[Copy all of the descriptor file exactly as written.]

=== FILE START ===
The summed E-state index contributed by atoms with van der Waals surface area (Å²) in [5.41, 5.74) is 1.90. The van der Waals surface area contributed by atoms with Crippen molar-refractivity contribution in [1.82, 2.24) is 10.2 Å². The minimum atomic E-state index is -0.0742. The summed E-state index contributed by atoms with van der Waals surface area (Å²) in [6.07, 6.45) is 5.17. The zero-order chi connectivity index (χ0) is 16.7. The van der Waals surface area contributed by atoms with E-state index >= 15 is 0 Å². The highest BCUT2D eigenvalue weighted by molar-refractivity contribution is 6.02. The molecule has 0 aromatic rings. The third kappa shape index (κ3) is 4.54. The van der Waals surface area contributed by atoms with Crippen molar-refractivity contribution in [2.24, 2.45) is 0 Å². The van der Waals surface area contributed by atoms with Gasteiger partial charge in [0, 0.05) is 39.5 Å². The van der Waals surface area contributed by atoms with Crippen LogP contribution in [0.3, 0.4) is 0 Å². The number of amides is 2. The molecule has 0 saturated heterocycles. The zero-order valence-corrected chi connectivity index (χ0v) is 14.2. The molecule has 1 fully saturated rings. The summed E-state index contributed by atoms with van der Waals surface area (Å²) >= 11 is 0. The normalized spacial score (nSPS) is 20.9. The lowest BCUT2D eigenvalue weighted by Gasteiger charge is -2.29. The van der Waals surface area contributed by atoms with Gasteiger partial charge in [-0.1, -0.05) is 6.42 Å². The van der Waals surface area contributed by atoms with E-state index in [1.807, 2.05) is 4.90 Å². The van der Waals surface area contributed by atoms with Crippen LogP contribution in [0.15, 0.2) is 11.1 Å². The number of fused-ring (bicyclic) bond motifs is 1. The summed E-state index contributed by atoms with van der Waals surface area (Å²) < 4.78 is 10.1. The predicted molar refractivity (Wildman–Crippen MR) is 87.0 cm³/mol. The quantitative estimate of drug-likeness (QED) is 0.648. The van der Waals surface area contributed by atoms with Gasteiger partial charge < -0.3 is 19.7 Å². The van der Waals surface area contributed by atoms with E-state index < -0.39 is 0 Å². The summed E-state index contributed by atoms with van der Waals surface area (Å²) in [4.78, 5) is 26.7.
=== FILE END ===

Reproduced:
The summed E-state index contributed by atoms with van der Waals surface area (Å²) in [5.41, 5.74) is 1.90. The van der Waals surface area contributed by atoms with Crippen molar-refractivity contribution in [1.82, 2.24) is 10.2 Å². The minimum atomic E-state index is -0.0742. The summed E-state index contributed by atoms with van der Waals surface area (Å²) in [6.07, 6.45) is 5.17. The zero-order chi connectivity index (χ0) is 16.7. The van der Waals surface area contributed by atoms with E-state index >= 15 is 0 Å². The highest BCUT2D eigenvalue weighted by molar-refractivity contribution is 6.02. The molecule has 0 aromatic rings. The third kappa shape index (κ3) is 4.54. The van der Waals surface area contributed by atoms with Crippen molar-refractivity contribution in [2.24, 2.45) is 0 Å². The van der Waals surface area contributed by atoms with Gasteiger partial charge in [0, 0.05) is 39.5 Å². The van der Waals surface area contributed by atoms with Crippen LogP contribution in [0.3, 0.4) is 0 Å². The number of amides is 2. The molecule has 0 saturated heterocycles. The zero-order valence-corrected chi connectivity index (χ0v) is 14.2. The molecule has 1 fully saturated rings. The summed E-state index contributed by atoms with van der Waals surface area (Å²) >= 11 is 0. The normalized spacial score (nSPS) is 20.9. The lowest BCUT2D eigenvalue weighted by Gasteiger charge is -2.29. The van der Waals surface area contributed by atoms with Gasteiger partial charge in [-0.1, -0.05) is 6.42 Å². The van der Waals surface area contributed by atoms with E-state index in [1.807, 2.05) is 4.90 Å². The van der Waals surface area contributed by atoms with Crippen LogP contribution in [0.15, 0.2) is 11.1 Å². The number of fused-ring (bicyclic) bond motifs is 1. The summed E-state index contributed by atoms with van der Waals surface area (Å²) < 4.78 is 10.1. The predicted molar refractivity (Wildman–Crippen MR) is 87.0 cm³/mol. The quantitative estimate of drug-likeness (QED) is 0.648. The van der Waals surface area contributed by atoms with Gasteiger partial charge < -0.3 is 19.7 Å². The van der Waals surface area contributed by atoms with E-state index < -0.39 is 0 Å². The summed E-state index contributed by atoms with van der Waals surface area (Å²) in [4.78, 5) is 26.7.